Trip Information

Lake Louise
Lake Louise (17)
Trip Date:2003-08-23 - 2003-09-13
# Photos:21 [View]
Countries visited:Canada
: 4006
We arrived in Calgary on 23rd August and spent 3 days there simply recovering from the 9 hour flight from the UK and doing the sights of Calgary. Our visit unfortunately coincided with the forest fires in British Columbia and a number of 'prescribed' or planned burn in Alberta. The smoke from the BC forest fires meant that the Rockies, which are often clearly visible to the west, were invisible even from the top of the Calgary tower.
From Calgary we travelled west and north to Jasper, en-route we saw many warning signs about poor visibility due to smoke. We were fortunate that we never encountered conditions that made driving difficult but could certainly see the smoke hanging in pockets in some of the valleys.
4 nights in a great B&B in Jasper with mixed weather although we had enough good weather to be able to visit Maligne Lake, Pyramid Lake, Jasper Tramway. When it rains in Jasper it really rains!
We then travelled back down to Canmore about 5 miles outside Banff National Park. On the way we visited the Columbia Icefields and saw the effects that a long hot summer had on the Athabasca Glacier. Soft and slushy rather than the sheet ice we had experienced 5 years previous. The Icefields Parkway followed by the Bow Valley Parkway must surely be one of the most stunning drives on the planet.
We really loved Canmore as it is still a small town with a soul. It hasn't yet been taken over completely by tourism. Restaurants and gift shops stand side by side with hardware stores and clothes shops. How long that will continue though is anybodies guess with the current rate of expansion. There are miles of good walking and cycling in and around Canmore from the very easy to the heart pumping.
Once again though we did experience the problem of the smoke haze from the BC fires and were told that 'prescribed' or deliberate burns were still taking place despite, or maybe because of, the extremely dry weather conditions. We could smell and taste the smoke, particularly in Banff town. 5 years ago during our previous visit the streets of Banff were crammed with Japanese and American tourists. This time the streets were virtually deserted. We were told in one shop that the only visitors whose numbers hadn't dropped were the Brits. We are either mad or not prepared to let minor problems like forest fires, mad cow disease and SARS put us off.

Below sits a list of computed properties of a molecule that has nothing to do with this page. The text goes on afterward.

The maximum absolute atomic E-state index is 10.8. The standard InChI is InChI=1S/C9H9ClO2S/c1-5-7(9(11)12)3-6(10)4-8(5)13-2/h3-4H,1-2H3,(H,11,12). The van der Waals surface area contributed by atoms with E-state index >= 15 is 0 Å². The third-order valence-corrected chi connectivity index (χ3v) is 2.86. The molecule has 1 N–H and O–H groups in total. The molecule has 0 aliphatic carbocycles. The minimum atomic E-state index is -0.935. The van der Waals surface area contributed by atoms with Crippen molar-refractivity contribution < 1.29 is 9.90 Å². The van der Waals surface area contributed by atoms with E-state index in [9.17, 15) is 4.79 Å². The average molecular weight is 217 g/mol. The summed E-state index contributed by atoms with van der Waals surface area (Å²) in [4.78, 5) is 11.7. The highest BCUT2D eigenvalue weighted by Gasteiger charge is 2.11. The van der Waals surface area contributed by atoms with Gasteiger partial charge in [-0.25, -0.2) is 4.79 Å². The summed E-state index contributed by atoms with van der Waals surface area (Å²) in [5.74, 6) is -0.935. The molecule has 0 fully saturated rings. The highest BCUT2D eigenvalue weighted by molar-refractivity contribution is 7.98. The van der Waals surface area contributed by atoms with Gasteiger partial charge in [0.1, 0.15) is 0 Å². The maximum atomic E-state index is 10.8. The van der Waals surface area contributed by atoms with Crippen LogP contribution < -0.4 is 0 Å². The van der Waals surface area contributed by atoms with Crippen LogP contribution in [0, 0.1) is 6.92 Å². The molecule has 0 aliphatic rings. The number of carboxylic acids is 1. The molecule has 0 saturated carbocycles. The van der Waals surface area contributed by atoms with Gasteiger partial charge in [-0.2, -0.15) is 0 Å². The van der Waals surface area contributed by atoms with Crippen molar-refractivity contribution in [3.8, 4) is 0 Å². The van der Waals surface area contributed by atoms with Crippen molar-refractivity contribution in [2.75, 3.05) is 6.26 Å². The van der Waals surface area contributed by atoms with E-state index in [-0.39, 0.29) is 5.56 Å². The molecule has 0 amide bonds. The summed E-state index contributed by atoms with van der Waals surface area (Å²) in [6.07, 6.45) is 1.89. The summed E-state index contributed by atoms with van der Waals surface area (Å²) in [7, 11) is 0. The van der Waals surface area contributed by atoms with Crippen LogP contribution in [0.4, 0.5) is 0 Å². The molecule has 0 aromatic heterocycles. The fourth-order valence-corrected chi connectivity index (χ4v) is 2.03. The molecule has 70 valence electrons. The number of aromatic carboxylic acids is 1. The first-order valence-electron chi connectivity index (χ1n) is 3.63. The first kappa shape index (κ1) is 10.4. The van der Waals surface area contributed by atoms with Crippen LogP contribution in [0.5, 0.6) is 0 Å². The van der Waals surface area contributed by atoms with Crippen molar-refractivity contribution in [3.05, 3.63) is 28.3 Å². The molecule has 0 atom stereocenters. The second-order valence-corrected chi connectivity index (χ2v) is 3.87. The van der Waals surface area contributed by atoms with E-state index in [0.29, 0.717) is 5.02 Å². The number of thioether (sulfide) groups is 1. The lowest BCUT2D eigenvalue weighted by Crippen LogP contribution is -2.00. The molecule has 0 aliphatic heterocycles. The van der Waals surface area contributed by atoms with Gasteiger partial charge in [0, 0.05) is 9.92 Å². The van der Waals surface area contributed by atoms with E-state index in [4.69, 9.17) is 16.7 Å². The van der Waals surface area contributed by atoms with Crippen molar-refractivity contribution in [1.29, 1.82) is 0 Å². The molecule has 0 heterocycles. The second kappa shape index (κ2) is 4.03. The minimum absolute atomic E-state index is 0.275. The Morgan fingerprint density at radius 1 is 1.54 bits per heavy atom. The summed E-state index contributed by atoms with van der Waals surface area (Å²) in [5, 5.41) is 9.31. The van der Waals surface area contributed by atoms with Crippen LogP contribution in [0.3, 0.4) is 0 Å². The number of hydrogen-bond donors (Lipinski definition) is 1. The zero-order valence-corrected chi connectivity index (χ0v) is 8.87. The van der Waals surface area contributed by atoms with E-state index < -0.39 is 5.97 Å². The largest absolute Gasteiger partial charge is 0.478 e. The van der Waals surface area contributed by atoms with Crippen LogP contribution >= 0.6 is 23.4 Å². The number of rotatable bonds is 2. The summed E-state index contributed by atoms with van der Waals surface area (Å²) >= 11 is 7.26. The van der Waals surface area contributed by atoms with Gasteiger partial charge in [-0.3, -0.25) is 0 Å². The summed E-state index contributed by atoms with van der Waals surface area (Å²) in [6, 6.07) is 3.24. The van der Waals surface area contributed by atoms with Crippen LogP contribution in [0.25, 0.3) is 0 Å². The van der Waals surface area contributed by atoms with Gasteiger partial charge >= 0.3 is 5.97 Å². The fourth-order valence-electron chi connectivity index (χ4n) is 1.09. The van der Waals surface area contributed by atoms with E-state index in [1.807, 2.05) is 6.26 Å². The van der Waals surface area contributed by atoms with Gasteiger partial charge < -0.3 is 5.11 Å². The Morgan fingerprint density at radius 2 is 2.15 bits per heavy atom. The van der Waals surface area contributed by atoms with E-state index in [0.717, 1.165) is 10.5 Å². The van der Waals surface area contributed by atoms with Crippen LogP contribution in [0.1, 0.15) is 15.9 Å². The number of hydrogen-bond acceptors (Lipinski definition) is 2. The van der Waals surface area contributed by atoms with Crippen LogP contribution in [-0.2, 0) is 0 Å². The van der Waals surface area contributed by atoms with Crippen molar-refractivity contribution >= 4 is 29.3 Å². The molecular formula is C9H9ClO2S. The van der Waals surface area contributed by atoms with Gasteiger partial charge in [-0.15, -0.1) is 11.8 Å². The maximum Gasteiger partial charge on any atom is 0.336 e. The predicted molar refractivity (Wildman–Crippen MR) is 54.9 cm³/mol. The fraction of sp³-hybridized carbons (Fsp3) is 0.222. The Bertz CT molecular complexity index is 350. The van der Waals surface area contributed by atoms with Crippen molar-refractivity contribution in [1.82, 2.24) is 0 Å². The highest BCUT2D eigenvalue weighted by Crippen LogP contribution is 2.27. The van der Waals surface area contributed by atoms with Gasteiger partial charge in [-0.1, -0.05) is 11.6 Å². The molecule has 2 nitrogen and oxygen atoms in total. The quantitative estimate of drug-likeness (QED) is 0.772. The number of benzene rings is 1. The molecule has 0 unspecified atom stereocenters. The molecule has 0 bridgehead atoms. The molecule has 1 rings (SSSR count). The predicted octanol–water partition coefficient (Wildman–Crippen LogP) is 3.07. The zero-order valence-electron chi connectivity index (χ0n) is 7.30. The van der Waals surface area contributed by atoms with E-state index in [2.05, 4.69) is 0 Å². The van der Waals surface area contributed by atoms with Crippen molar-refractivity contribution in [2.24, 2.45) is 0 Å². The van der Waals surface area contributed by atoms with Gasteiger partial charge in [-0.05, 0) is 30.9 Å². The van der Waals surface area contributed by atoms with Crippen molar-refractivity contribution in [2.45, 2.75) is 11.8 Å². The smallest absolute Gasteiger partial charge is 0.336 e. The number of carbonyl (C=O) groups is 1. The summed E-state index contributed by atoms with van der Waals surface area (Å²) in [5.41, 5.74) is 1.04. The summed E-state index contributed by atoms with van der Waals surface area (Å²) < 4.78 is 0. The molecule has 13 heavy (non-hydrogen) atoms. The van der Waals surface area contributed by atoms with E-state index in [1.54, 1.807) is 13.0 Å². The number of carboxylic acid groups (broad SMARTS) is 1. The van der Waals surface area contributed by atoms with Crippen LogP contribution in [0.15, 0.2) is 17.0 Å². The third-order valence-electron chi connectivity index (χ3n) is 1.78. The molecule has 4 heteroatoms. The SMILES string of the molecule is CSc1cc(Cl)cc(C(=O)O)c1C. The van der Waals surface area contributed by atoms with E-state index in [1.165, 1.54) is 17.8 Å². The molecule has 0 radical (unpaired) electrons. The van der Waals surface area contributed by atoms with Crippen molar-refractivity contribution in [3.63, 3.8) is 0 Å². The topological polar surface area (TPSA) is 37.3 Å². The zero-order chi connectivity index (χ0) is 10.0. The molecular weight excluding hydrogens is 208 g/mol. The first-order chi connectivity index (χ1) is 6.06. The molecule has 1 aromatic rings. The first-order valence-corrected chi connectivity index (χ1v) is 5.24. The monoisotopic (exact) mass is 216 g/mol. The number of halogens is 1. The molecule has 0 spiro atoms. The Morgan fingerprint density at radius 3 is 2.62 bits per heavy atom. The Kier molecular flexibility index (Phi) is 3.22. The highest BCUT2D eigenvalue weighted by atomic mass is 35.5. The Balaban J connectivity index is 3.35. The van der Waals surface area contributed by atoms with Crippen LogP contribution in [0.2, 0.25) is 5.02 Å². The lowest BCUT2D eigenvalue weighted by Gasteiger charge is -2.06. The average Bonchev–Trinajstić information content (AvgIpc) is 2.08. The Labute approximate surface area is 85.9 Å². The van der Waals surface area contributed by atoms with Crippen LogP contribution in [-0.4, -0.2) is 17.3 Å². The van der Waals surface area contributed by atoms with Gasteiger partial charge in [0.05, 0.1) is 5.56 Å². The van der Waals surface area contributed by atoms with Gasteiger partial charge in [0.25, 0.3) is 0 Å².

The major downside of the smoke haze was the effect on photographic opportunities. The 'softening' of the image was similar to taking photo's toward the sun, even when it was behind you. Much detail was being lost. Extremely frustrating but unfortunately unavoidable.
Probably our best day was a trip to the Takakkaw Falls and Emerald Lake. The falls literally have to be seen to be believed and no photograph can really do them justice. Similarly, Emerald Lake lives up to its name and is difficult to capture on film. If you ever get to the area add them to your 'Must do' list.
One of my first posts to this board was a picture of Bow Lake and partly because of suggestions for variations on that shot, plus the fact that I think it is the most beautiful lake in the Rockies, we returned on our last day. We had sun, rain, mist and snow that day but no really worthwhile photos I'm afraid.
One day we'll have to go back and try again.